6 February 1899, The Kimberley Rifles and the Diamond Fields Horse amalgamate to form the Kimberley Regiment.
DID YOU KNOW
The Kimberley Regiment is an infantry regiment of the South African Army. As a reserve unit, it has a status roughly equivalent to that of a British Army Reserve or United States Army National Guard unit.
The regiment’s origins lie in the early, lawless, diamond rush days in Kimberley in the 1870s. To bring law and order to the region, which was then known as Griqualand West, the government encouraged the formation of part-time volunteer forces. Among them were the Kimberley Light Horse and the Du Toitspan Hussars, both formed in 1876, which amalgamated in 1877 to form the Diamond Fields Horse. Volunteers from the DFH served in the 9th Frontier War in 1877, in operations in Griqualand West in 1878, and in the Basutoland Gun War in 1880 and 1881.
Kimberley later raised two more units, the Victoria Rifles of Kimberley in 1887, and the Kimberley Scots in 1890. They, along with the Diamond Fields Artillery, amalgamated in 1890 to form the Kimberley Rifles. Both the DFH and the Kimberley Rifles served in the 1896-1897 Bechuanaland campaign. In 1899, the two units amalgamated to form the Kimberley Regiment.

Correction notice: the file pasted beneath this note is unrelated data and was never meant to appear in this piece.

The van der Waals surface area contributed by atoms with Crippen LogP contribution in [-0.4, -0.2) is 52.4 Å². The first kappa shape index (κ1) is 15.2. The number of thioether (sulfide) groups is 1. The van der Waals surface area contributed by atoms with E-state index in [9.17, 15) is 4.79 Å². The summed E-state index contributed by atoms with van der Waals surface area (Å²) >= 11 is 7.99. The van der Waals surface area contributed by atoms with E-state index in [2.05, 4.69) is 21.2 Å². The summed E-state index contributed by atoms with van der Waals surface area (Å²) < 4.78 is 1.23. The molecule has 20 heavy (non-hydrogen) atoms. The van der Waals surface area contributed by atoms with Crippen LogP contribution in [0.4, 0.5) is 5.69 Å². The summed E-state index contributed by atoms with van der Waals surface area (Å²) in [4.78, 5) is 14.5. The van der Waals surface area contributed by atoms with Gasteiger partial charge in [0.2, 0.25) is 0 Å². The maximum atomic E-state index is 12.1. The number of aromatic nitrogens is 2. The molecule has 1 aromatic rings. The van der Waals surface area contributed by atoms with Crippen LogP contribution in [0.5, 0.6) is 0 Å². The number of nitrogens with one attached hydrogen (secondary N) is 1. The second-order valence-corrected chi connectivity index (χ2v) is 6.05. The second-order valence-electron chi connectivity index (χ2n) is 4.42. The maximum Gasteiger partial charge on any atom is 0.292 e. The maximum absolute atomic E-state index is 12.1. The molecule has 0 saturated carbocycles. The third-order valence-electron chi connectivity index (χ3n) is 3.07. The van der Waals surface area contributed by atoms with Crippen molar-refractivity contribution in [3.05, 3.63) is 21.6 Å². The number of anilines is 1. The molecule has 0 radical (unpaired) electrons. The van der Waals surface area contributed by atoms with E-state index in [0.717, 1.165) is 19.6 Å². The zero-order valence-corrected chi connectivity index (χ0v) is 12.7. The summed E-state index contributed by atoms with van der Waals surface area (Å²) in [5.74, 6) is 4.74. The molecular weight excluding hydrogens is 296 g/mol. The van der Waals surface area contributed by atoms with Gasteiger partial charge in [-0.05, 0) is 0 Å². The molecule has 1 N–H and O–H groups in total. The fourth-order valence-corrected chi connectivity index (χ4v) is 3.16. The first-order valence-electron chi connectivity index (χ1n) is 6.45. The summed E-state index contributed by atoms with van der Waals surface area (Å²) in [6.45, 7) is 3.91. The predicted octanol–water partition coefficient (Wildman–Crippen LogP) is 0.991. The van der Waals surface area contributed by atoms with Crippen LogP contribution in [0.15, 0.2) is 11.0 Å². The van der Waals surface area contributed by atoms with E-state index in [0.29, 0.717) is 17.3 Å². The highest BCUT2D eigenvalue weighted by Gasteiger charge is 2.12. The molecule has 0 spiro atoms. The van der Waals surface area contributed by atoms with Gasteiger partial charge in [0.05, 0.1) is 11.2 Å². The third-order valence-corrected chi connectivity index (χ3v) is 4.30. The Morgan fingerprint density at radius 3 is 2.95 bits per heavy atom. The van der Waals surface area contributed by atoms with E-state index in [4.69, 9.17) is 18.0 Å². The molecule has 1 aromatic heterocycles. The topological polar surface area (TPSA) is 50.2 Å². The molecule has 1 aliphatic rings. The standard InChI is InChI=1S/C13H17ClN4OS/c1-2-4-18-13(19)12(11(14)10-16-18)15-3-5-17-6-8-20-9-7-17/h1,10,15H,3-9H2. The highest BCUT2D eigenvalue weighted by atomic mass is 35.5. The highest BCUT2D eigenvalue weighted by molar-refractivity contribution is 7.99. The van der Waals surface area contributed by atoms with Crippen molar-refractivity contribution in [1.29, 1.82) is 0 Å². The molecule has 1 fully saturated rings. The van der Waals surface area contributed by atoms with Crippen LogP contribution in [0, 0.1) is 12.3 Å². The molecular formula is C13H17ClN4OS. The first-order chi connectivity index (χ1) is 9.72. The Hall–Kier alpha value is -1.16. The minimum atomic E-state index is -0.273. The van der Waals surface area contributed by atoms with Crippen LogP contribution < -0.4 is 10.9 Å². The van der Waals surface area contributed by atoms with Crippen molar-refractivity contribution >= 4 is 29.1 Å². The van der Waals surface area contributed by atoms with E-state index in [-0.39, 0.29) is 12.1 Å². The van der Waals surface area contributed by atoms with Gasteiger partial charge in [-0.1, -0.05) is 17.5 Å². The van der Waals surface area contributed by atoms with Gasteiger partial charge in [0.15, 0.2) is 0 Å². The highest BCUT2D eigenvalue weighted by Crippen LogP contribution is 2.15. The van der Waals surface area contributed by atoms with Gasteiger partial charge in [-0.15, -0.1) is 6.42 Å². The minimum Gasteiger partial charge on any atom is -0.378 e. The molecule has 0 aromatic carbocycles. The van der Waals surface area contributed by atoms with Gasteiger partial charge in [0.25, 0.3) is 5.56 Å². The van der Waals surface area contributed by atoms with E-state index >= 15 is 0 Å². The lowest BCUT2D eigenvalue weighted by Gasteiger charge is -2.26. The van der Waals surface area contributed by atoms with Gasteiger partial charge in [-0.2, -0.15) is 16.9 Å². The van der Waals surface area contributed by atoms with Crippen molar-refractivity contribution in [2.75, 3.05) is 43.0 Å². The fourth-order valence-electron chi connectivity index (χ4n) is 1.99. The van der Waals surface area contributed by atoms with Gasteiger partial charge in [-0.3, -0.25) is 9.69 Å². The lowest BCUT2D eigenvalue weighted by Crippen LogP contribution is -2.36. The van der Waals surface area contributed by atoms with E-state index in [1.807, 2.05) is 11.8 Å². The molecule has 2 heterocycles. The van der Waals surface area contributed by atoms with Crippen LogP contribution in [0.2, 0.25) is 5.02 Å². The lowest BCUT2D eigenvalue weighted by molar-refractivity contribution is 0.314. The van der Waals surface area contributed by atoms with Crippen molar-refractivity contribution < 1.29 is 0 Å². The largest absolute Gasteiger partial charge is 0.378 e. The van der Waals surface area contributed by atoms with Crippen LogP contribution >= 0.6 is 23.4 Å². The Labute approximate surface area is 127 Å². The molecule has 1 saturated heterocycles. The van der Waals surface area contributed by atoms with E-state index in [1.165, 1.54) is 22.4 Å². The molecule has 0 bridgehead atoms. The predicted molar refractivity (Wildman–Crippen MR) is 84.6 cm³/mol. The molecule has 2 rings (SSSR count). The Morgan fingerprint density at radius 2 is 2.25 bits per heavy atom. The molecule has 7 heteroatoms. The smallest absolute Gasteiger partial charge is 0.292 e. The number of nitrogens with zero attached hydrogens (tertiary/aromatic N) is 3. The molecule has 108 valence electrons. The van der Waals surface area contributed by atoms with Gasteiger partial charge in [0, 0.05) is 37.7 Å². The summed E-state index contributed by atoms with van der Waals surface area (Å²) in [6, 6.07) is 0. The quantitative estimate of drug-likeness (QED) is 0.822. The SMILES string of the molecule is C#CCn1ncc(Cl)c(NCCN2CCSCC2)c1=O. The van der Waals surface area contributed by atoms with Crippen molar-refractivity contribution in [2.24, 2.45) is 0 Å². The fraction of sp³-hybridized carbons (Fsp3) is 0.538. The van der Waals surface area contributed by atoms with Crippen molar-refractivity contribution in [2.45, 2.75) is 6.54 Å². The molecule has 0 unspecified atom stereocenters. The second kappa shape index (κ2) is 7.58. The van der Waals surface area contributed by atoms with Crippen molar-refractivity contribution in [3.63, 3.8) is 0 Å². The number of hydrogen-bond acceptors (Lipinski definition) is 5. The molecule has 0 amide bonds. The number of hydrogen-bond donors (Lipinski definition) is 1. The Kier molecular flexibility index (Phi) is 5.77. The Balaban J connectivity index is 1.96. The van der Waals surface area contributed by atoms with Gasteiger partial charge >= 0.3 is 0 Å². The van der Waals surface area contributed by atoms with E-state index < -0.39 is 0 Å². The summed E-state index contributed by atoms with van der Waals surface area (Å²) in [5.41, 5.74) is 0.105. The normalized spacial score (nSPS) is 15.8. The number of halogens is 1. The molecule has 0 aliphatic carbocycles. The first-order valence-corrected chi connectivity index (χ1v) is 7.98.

Regimental traditions have survived from each of the constituent cavalry, artillery and rifle units, with a distinctly Scottish element very much in evidence in the uniforms, pipe band and regimental culture to this day.
During the Anglo-Boer War of 1899 to 1902, the Regiment helped to defend the city during the four-month-long Siege of Kimberley. It is one of only two regiments of the former British Empire holding as a Battle Honour the defence of its own city – in this instance Defence of Kimberley. The other was the Royal Hong Kong Regiment – the Hong Kong Volunteer Defence Corps in the defence of Hong Kong during 1941.
The baptism of fire for the Kimberley Regiment (under that title) was at the battle of Dronfield on 24 October 1899.